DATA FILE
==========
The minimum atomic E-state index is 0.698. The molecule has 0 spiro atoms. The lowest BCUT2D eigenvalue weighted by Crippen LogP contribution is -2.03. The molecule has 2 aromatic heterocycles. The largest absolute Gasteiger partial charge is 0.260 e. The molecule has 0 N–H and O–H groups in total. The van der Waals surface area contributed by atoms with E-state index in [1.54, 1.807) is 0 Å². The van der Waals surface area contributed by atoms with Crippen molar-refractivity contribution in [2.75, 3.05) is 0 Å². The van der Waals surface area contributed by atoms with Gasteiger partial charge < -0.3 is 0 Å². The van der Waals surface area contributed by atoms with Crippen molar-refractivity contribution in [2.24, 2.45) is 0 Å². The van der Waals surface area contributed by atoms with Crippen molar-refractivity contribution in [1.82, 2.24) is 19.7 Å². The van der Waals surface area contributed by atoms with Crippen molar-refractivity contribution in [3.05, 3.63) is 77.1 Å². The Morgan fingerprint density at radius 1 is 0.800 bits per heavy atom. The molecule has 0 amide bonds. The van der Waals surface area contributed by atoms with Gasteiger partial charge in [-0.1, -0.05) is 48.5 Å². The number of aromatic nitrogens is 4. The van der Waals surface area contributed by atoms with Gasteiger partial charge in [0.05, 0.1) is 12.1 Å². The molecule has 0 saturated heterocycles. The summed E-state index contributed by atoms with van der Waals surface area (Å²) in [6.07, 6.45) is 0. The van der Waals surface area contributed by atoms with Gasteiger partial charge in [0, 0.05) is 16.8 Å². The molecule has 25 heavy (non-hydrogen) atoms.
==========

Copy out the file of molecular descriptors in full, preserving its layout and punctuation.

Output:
The minimum atomic E-state index is 0.698. The molecule has 0 spiro atoms. The lowest BCUT2D eigenvalue weighted by Crippen LogP contribution is -2.03. The molecule has 2 aromatic heterocycles. The largest absolute Gasteiger partial charge is 0.260 e. The molecule has 0 N–H and O–H groups in total. The van der Waals surface area contributed by atoms with E-state index in [1.54, 1.807) is 0 Å². The van der Waals surface area contributed by atoms with Crippen molar-refractivity contribution in [2.75, 3.05) is 0 Å². The van der Waals surface area contributed by atoms with Gasteiger partial charge < -0.3 is 0 Å². The van der Waals surface area contributed by atoms with Crippen molar-refractivity contribution in [2.24, 2.45) is 0 Å². The van der Waals surface area contributed by atoms with Crippen molar-refractivity contribution in [1.82, 2.24) is 19.7 Å². The van der Waals surface area contributed by atoms with Crippen molar-refractivity contribution in [3.05, 3.63) is 77.1 Å². The Morgan fingerprint density at radius 1 is 0.800 bits per heavy atom. The molecule has 0 amide bonds. The van der Waals surface area contributed by atoms with Gasteiger partial charge in [-0.1, -0.05) is 48.5 Å². The number of aromatic nitrogens is 4. The van der Waals surface area contributed by atoms with Gasteiger partial charge in [0.05, 0.1) is 12.1 Å². The molecule has 0 saturated heterocycles. The summed E-state index contributed by atoms with van der Waals surface area (Å²) in [6.07, 6.45) is 0. The van der Waals surface area contributed by atoms with Gasteiger partial charge in [0, 0.05) is 16.8 Å². The molecule has 25 heavy (non-hydrogen) atoms.